Both of these are miracles because the mind is blind to the beauty of Christ, on the one hand, and the heart is hard against Christ, on the other. Without a miracle of the Spirit, the blind mind will distort the gospel and the hard heart will reject it. But when the miracle of new birth happens, the darkness is removed from the mind, and hardness is removed from the heart simultaneously. When the gospel is preached in the power of the Spirit, the renewed mind transmits the truth of the gospel to the heart in the very same instant that the new receptive heart is making the mind able to see the gospel for what it is.
So, in the miracle of the new birth, God removes both the hardness of the heart and the darkness of the mind. The word of the gospel penetrates the mind and the Spirit penetrates the heart, so that in the same instant, the heart is freeing the mind from blindness and the mind is fueling the heart with truth, and we are born again. Our minds and our hearts become new together.
A Two-Way Relationship
So, when I say that the task of the gospel-shaped mind is to provide fuel for the furnace of the gospel-shaped heart, and when I say that the task of the gospel-shaped heart is to burn with white-hot joy in God, I don’t mean that the influence goes all in one direction — from the mind to the heart. Now, we see that even while the Gospel-shaped mind is supplying the heart with the fuel of God’s truth, the gospel-shaped heart is freeing the mind to see the truth for what it really is — supremely beautiful and supremely valuable.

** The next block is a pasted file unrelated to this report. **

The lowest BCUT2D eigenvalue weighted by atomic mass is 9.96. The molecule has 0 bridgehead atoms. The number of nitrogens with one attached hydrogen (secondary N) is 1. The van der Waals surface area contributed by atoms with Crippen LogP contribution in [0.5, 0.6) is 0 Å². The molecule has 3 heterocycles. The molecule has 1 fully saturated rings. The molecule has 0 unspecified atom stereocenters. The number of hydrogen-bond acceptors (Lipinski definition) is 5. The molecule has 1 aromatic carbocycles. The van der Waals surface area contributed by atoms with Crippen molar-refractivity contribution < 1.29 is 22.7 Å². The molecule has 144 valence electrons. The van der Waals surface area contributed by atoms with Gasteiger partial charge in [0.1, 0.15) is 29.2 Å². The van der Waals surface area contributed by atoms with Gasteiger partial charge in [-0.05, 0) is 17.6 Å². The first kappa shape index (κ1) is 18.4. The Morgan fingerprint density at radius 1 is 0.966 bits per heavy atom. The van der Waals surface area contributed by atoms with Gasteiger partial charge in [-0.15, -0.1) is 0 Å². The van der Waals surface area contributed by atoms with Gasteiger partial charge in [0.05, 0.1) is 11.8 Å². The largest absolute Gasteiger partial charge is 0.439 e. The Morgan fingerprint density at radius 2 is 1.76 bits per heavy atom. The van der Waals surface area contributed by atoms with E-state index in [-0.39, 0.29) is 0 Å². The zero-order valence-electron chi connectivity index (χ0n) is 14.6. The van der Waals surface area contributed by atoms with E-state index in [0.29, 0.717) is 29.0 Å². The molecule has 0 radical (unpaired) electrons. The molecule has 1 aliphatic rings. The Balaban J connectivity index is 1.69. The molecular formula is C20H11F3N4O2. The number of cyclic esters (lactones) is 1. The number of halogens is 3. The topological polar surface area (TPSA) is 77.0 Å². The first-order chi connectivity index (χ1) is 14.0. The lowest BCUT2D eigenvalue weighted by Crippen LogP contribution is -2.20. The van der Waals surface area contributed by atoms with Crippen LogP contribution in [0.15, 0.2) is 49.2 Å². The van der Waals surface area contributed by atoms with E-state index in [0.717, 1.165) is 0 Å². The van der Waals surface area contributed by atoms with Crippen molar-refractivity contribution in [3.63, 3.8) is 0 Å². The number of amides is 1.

When we are born again by the Spirit through the word, the heart is freed from devaluing the beauty of God, and the mind is freed from distorting the truth of God. Therefore, the gospel-shaped mind is the mind that has been set free from bondage to deception and distortion, and can now see the light of the gospel of the glory of Christ for what it really is (2 Corinthians 4:4).
The Gospel-Shaped Mind Is Indispensable
Now, I return to my basic point: The primary calling of the gospel-shaped mind is to provide the fuel of truth for the furnace of the gospel-shaped heart. I stress this because God’s ultimate goal in the universe is not only that we see him for who he is, but that we savor him as all satisfying. A right knowledge of God does not glorify God until it produces right affections for God.
I would like to spend the rest of our time in this message showing from Scripture that the right use of the gospel-shaped mind is indispensable in serving God’s ultimate purpose, namely, that the human heart would enjoy God as our all-satisfying treasure. I would like to show this from six texts.
“A right knowledge of God does not glorify God until it produces right affections for God.”
The Gospel-Shaped Mind and Salvation
First, Romans 10:1–3: